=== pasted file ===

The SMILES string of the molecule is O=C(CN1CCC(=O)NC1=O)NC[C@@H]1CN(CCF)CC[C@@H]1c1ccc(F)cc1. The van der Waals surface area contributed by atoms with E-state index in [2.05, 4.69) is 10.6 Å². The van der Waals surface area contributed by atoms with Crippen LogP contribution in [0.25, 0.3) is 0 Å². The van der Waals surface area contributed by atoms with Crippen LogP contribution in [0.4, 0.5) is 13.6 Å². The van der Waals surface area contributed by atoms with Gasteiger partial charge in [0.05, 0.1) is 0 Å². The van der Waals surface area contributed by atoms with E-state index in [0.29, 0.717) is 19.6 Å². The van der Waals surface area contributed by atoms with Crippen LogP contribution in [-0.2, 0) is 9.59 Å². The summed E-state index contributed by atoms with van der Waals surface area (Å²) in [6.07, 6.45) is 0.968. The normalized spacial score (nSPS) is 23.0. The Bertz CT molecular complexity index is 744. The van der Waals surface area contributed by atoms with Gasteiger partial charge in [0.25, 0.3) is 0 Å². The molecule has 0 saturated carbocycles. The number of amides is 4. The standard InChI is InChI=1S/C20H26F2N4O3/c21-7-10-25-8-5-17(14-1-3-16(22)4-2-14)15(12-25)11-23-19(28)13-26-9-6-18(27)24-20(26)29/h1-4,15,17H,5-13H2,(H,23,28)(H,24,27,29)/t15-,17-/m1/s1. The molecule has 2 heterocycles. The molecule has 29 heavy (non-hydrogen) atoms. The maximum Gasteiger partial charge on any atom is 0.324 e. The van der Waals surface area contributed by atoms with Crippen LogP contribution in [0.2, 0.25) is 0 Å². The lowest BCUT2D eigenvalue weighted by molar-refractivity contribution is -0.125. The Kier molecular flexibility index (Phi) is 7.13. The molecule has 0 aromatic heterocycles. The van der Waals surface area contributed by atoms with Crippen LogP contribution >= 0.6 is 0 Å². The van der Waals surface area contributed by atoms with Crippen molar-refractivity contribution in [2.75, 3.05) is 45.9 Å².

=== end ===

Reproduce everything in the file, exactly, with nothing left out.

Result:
The SMILES string of the molecule is O=C(CN1CCC(=O)NC1=O)NC[C@@H]1CN(CCF)CC[C@@H]1c1ccc(F)cc1. The van der Waals surface area contributed by atoms with E-state index in [2.05, 4.69) is 10.6 Å². The van der Waals surface area contributed by atoms with Crippen LogP contribution in [0.25, 0.3) is 0 Å². The van der Waals surface area contributed by atoms with Crippen LogP contribution in [0.4, 0.5) is 13.6 Å². The van der Waals surface area contributed by atoms with Gasteiger partial charge in [0.05, 0.1) is 0 Å². The van der Waals surface area contributed by atoms with E-state index in [0.29, 0.717) is 19.6 Å². The van der Waals surface area contributed by atoms with Crippen LogP contribution in [-0.2, 0) is 9.59 Å². The summed E-state index contributed by atoms with van der Waals surface area (Å²) in [6.07, 6.45) is 0.968. The normalized spacial score (nSPS) is 23.0. The Bertz CT molecular complexity index is 744. The van der Waals surface area contributed by atoms with Gasteiger partial charge in [0.25, 0.3) is 0 Å². The molecule has 0 saturated carbocycles. The number of amides is 4. The standard InChI is InChI=1S/C20H26F2N4O3/c21-7-10-25-8-5-17(14-1-3-16(22)4-2-14)15(12-25)11-23-19(28)13-26-9-6-18(27)24-20(26)29/h1-4,15,17H,5-13H2,(H,23,28)(H,24,27,29)/t15-,17-/m1/s1. The molecule has 2 heterocycles. The molecule has 29 heavy (non-hydrogen) atoms. The maximum Gasteiger partial charge on any atom is 0.324 e. The van der Waals surface area contributed by atoms with Crippen LogP contribution in [0.2, 0.25) is 0 Å². The lowest BCUT2D eigenvalue weighted by molar-refractivity contribution is -0.125. The Kier molecular flexibility index (Phi) is 7.13. The molecule has 0 aromatic heterocycles. The van der Waals surface area contributed by atoms with Crippen LogP contribution >= 0.6 is 0 Å². The van der Waals surface area contributed by atoms with Crippen molar-refractivity contribution in [2.75, 3.05) is 45.9 Å².